Tohoku region is the north part of Japan, which consists of 6 prefectures; Aomori, Iwate, Miyagi, Akita, Yamagata and Fukushima prefecture. When you plan to travel to the Tohoku region, you may wonder how many days you will need to travel all the prefectures. In this article, we prepared a sample 7 days itinerary for your Tohoku trip which you can complete by using public transportations only; the itinerary starts from Fukushima and finishes at Miyagi prefecture to visit all 6 prefectures in 7 days.
- How to travel to the Tohoku Region
- Day 1 – Fukushima (Ouchijuku and Aizu-Wakamatsu)
- Day 2 – Fukushima (Goshikinuma)
- Day 3 – Yamagata
- Day 4 – Akita
- Day 5 – Aomori
- Day 6 – Iwate
- Day 7 – Miyagi
- Japan Rail Pass
- Japan Wonder Travel Tours
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How to travel to the Tohoku Region
Located north of Tokyo, the Tohoku region can easily be reached using the Tohoku Shinkansen. The bullet train stops at all the main station Sendai, Morioka or Aomori and from there you can travel into the region. Since April 2021, anyone with a foreign passport can purchase the JR East Pass Tohoku and take advantage of this opportunity to travel cheaper in the Tohoku region. This JR Pass let you travel for 5 consecutive days on all JR trains and Shinkansen covered. The pass costs ¥20,000 for adults and ¥10,000 for children (6-11 years old). You can buy the JR East Tohoku Pass online or purchase the ticket at the designated ticket machine at some stations (including Tokyo, Ueno, Shinjuku, Ikebukuro, Shinagawa, Yokohama, Mito, Narita Airport, Sendai, Yamagata, Fukushima, Morioka, Hachinohe, Aomori and Akita).
To explore the Tohoku Region more flexible, we recommend you to get a rental car at the location. This will give you much more freedom to discover the more remote areas where public transportation in the area is limited and infrequent. Driving in Japan is safe and easy, read more about the rules and more in our blog driving in Japan.
If you are not comfortable driving, you can still use the public transportation but bear in mind that the service is limited in the Tohoku area, so checking the train and bus schedule beforehand is essential. You wouldn’t want to end up having to wait for a couple of hours for the next trains. If you want to make it a slower trip, it is better to make it 10 days or 14 days, which also allows you to visit more places in the beautiful Tohoku region.
Day 1 – Fukushima (Ouchijuku and Aizu-Wakamatsu)
First destination is Ouchijuku in Fukushima.There are several ways to get there from Tokyo;
From Tokyo Station
- Tokyo > Shin-Shirakawa Station (Tohoku-Hokkaido Shinkansen)
> Take Aizu Bus to Ouchijuku
- Tokyo (Tohoku Shinkansen) > JR Koriyama Station > JR Aizu Wakamatsu Station > Yunokami Onsen Station >Bus (Saruyu-go) > Ouchijuku
From Asakusa Station
- Asakusa Station (Tobu Line)> Shin-Fujiwara Station > Aizu Kogen Oseguchi Station> Yunokami Onsen Station > Bus (Saruyu-go) or taxi > Ouchijuku
If you take a train around 9am, you will get to Ouchijuku around 12:30 pm. It is an old post town which prospered during the Edo period, where travelers took a rest and stayed overnight. Visit the museum to see the exhibition of pictures and tools such as the hearth and cooking stove which people used during the Edo period, and you can learn how people lived during that time in this area (admission fee: 250 yen). At Miharashidai, View Point, you can take the best picture over the traditional houses at Ouchijuku.
Eat Negi soba for lunch, it looks like the ordinal soba noodles but actually here you use Negi (green onion) instead of chopsticks to eat!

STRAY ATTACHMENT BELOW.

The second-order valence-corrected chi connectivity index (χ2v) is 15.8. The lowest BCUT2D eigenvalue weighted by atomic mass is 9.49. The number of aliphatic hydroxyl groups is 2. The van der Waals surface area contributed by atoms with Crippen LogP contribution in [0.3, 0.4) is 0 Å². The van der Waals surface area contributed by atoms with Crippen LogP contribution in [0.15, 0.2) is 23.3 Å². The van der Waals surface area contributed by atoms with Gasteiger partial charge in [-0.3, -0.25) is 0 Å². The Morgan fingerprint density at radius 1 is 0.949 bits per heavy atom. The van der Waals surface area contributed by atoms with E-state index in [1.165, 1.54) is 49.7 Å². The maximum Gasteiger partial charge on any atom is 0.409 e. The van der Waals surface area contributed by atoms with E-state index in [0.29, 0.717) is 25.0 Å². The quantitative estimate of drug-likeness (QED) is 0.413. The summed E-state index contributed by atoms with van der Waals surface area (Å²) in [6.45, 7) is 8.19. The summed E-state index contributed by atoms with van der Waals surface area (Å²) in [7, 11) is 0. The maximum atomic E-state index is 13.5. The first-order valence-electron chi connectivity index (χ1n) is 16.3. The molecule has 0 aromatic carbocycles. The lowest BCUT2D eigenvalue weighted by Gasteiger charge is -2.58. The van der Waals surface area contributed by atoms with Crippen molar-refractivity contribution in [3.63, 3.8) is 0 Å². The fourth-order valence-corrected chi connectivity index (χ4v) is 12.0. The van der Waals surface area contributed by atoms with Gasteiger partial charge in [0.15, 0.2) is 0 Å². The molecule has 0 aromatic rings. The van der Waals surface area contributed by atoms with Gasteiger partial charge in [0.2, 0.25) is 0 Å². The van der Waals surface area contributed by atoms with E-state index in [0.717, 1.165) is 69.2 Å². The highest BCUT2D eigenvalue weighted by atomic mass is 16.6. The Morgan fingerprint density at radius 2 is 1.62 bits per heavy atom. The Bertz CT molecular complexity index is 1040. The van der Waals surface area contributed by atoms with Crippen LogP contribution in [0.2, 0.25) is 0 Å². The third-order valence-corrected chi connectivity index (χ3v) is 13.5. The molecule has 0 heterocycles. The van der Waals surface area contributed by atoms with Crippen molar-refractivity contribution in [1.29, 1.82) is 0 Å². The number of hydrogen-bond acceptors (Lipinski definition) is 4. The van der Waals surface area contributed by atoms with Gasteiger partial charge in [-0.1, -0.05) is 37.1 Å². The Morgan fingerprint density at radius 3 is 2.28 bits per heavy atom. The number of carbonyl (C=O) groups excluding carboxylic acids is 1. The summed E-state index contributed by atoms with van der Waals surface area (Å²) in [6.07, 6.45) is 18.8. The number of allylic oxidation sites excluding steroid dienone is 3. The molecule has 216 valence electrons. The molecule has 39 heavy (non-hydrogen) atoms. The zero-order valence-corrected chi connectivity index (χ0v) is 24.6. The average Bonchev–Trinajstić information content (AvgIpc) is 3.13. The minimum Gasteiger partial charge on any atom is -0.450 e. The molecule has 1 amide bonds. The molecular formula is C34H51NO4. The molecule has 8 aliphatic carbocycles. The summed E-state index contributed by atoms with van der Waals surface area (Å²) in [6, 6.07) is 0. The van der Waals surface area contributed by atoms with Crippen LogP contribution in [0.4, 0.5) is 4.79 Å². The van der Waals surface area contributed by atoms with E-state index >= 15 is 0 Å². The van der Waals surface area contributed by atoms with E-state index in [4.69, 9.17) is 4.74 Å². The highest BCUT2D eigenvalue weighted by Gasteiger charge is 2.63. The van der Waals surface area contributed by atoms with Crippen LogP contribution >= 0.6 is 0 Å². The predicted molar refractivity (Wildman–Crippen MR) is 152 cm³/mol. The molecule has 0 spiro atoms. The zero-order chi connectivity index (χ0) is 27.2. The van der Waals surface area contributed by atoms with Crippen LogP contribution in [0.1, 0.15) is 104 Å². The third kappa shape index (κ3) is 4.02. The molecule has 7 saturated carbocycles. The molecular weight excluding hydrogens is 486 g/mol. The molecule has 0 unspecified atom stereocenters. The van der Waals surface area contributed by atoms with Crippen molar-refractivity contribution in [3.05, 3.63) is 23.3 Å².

Takakura Shrine is another place to visit in Ouchijuku. In the middle of the village, you will spot the first tall torii gate, but keep walking to pass the second torii, and you will enter the forest that leads to the main shrine. After a short walk alongside rice fields from Ouchijuku to Takakura Shrine, there stands a quiet shrine in the middle of the forest to relax.
Around 2pm, leave Ouchijuku and head to Aizu-Wakamatsu. Take a bus to Yunokami Onsen Station and change to Aizu Tetsudo and get off at Aizu Wakamatsu Station. It will take about 30 minutes.
While Tsuruga Castle is always the best option to visit in Aizu-Wakamatsu, you can also visit Sazaedo temple built in 1796, which is known for the unique shape and the spiral staircase. Around the temple, there are historical sites related to the Byakkotai, which was a group of 300 teenage samurai of the Aizu Domain who fought in the Boshin War (1868-1869). Their well-known tragic story is that 20 members of the Byakkotai spotted Tsuruga Castle engulfed in the black smoke from Mt.Iimori and they decided to commit the ritual suicide known as Seppuku. You can learn more stories of the Byakkotai at the museum and many tourists visit the gravesite to offer flowers to show their respect, which is only a 2 minutes walk from Sazaedo temple.
Hotels to stay in Aizu Wakamatsu
Day 2 – Fukushima (Goshikinuma)
On the second day, head to Goshikinuma, a cluster of ponds and lakes located in Bandai Plateau of Mt.Bandai, which attracts many tourists for so-called “mystic beauty” with the color of emerald green, cobalt blue, turquoise and pastel blue ponds.
In the morning around 10am, take JR Ban-Etsusai Line to Iwashiro Station from Aizu Wakamatsu Station, and then take a bus to Nagamine Funatsuki Bus Stop, the nearest bus stop to Goshikinuma. It will take about 1 hour and 15 minutes.
Around 2:30 pm, take a bus from Nagamine Funatsuki to Inawashiro Station, and then take a Ban-Etsusai Line to Koriyama Station, and transfer to Yamagata Shinkansen to head to the next destination, Yamagata Station. It is a long journey (about 4 hours 15 minutes), so we recommend you to enjoy Ekiben on the Shinkansen! Once you get there, check in to your hotel near Yamagata Station, and take a nice evening stroll and enjoy local foods and sake at Izakaya!
Hotels to stay near Yamagata Station
If you’re planning on strictly following our 7-day itinerary, you probably won’t have time on this trip, but we highly recommend seeing other parts of Fukushima, as it has so much to offer. You may hear the word Fukushima and be reminded of everything that happened in 2011. There are a lot of misconceptions that the area is still unsafe to visit, but this is not true. Explore the area on our 2-day Nuclear Power Plant and Disaster area tour, and you will find out the truth about everything, see how far they have come in the reconstruction process, and even have a chance to go into the nuclear power plant!
Day 3 – Yamagata
First thing in the morning, visit Yamadera. It takes only 15 minutes from Yamagata Station to Yamadera Station by JR Senzan Line. The official name of Yamadera is Hoshuyama Risshaku Temple, which is the Tendai Sect temple established in 860. Climb up 1,000 steps to the top of the mountain, a round trip will take about 1 hour to 1.5 hour to complete.